5. Career politicians – The youngest current MP is Pamela Nash who was 25 years and 11 months old when she was elected to Parliament in the May 2010 general election and the youngerst in modern times was Bernadette Devlin who was a few days short of her 22nd birthday when elected. Now, I ask you, just how much experience do you need to be able to contribute effectively to deliberations about the country? More than you get through a career that starts with a PPE degree, then a few years as an intern for a senior politician, followed by election to a safe seat. I want my MPs to have some experience of the world, not to have been brought up in the ‘Westminster Bubble’. Which brings me to …
  6. Second jobs – I actually support the idea of second jobs as they stand a chance of connecting MPS to the ‘real world’. I can’t support Malcolm Rifkind’s claim that he is self-employed (maybe he is legally!) with a part-time job that leaves him plenty of spare time. However, if like Gordon Brown you earn just short of £1m a year for your external activity just where might your loyalties lie?
  7. The drift to the middle – despite party politics, it seem to me that both major parties are increasingly competing for the votes of those in the middle. Yes, the Conservatives come at the issue from the viewpoint of the land/property owning relatively wealthy and Labour approach from the oppressed working class, yet ultimately that distinction is narrowing.
  8. Yah Boo, You Suck! – Anything going right is attributed to the skill of the ruling party and anything wrong is somehow traceable to the behaviour of the opposition. The global economic crisis was not caused by the Labour administration but by the greed and immorality of a cadre of bankers who probably vote conservative! Whoever was in power it would have happened.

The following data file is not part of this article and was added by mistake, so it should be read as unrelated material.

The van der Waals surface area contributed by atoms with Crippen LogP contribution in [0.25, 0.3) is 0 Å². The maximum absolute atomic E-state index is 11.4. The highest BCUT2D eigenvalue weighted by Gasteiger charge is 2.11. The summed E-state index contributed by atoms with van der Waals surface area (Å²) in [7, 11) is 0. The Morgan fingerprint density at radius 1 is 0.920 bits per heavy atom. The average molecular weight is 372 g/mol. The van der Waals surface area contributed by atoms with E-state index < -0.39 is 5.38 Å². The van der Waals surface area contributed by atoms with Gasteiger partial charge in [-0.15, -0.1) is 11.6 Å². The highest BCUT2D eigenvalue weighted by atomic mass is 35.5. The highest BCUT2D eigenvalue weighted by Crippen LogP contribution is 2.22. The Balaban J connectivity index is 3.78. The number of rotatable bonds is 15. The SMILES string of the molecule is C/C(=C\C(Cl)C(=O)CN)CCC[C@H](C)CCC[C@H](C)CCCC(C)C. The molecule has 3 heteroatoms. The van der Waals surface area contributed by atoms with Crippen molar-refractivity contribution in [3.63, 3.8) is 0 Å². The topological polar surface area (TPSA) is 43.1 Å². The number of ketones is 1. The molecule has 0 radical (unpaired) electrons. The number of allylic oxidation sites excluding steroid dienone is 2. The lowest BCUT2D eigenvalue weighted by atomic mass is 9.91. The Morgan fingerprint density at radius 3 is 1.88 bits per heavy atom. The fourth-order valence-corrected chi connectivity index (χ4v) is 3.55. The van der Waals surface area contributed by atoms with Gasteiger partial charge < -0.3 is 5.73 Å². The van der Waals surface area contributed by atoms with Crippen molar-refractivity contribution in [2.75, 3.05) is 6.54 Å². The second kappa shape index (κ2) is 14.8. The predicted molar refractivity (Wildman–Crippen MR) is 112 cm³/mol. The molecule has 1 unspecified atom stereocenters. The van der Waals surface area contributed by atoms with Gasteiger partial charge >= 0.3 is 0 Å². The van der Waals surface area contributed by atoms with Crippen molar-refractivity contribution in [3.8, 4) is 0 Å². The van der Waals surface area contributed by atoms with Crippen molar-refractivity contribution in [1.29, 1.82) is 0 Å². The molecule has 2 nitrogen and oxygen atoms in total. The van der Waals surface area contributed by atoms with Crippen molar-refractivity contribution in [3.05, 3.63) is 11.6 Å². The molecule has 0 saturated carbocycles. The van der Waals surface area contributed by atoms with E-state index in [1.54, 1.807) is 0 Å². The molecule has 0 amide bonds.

At the end of the day, this is an opinion piece and the data to support my assertions may or may not be out there – I have not tried to find it. But my perception is my reality.

What to do about this is the next question.I will muse on this in a subsequent blog.

“Work will set you free”

The entry gate to Auschwitz

The entry gate to Auschwitz

“Work will set you free” – perhaps the biggest lie ever told by man to human.

For the very select few it became true; Stanisław Ryniak, prisoner #31, was brought at the beginning and was liberated at least alive. He did it by learning fast – which were the good jobs, who were the least obnoxious bosses, how to ingratiate himself to others (as many others as he could). For him and for the lucky(?) 75,000 others who were fortunate (?) enough to be fit (?) enough for working and so remained alive as the Russians entered the camp it was also true.

But for the 1.2 to 1.5 million Jews, Poles, Roma, homosexuals, political dissidents etc their journey to Auschwitz-Birkenau was their last. If you were unfortunate enough to be a woman, a child, infirm or disabled you would highly likely be poisoned by cyanide within 24 hours of arrival, your body incinerated and your ashes scattered randomly into the river, the on-site ponds or used as fertiliser on adjacent fields. Nearly all the men followed eventually.